They lay on their backs in the coolness of the grass and stared up and up at the canopy of oaks that stretched over them, stately and unmoving; nothing stirred in the heat.
It had been a long day, spent walking and looking and (eventually) talking—a conversation that had unfolded like crumpled paper, tight and stiff at first but later spread in many directions from the place where it had started, until they finally forgot there had been a time they’d never known one another. A time only hours before, in fact.
But by afternoon the edges of that paper had been reached; their talk came to the margins and slowed, and they lay now in the park, no longer speaking at all, only enjoying the shade. The undersides of the oak leaves flashed grey-green in the sun that touched the treetops. Everything around them smelled of earth and growth; the park was well tended, galvanized against the season.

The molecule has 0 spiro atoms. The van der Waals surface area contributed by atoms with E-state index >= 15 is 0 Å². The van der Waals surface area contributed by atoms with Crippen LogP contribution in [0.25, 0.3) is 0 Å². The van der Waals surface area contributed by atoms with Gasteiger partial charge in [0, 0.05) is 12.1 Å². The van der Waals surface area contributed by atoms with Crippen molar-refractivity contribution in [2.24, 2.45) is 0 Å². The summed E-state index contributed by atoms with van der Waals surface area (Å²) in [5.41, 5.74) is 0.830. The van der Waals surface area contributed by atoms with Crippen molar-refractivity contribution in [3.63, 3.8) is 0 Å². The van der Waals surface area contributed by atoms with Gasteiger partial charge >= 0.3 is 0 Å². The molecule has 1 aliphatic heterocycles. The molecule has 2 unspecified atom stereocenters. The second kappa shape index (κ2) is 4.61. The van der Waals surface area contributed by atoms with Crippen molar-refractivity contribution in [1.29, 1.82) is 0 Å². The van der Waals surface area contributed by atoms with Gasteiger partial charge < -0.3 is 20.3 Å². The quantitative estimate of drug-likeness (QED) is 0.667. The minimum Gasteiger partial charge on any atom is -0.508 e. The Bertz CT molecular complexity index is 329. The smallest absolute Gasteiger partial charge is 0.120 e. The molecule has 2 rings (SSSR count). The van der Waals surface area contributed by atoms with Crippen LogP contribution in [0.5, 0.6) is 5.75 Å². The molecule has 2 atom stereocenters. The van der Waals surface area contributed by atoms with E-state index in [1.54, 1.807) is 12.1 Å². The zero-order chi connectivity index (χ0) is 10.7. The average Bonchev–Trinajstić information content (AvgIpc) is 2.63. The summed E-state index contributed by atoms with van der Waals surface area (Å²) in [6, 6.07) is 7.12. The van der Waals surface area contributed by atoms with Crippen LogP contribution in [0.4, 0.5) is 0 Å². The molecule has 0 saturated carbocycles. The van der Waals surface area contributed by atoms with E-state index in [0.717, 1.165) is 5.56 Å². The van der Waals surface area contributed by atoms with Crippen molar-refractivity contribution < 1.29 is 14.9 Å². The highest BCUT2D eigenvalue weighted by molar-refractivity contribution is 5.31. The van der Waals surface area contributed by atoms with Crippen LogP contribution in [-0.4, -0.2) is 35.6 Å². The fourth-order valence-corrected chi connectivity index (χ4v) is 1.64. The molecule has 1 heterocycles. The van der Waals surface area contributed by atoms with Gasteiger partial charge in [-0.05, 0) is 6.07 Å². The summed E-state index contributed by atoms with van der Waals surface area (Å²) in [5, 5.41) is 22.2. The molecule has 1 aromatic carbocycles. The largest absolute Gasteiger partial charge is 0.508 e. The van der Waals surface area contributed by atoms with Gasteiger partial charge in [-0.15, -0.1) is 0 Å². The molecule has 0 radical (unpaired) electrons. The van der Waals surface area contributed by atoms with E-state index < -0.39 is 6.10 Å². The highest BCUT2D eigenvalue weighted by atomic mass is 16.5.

He waited until he thought she might have fallen asleep before turning to look at her, but her eyes were still open. He liked her, he decided, and she either felt his eyes or heard his thought because she looked at him, too.
“I think I’m falling in love with you,” he said, only half joking.
She smiled, but it was wan and didn’t touch her eyes. “I’m technically still married.”
He rolled onto his side and searched her expression as well as her words, trying to find the loophole. Her eyes were not cold; she was not running away. She was wary, perhaps, and giving him fair warning.
“Technically . . .” he said, sure this was the key word. “But your heart?”
She shrugged and went back to studying the arc of branches above them. “We’re friends. Still live in the same house. But we haven’t shared a bed in almost two years.”
He reached over, pulled her to him, and she did not resist. “Would you share mine?”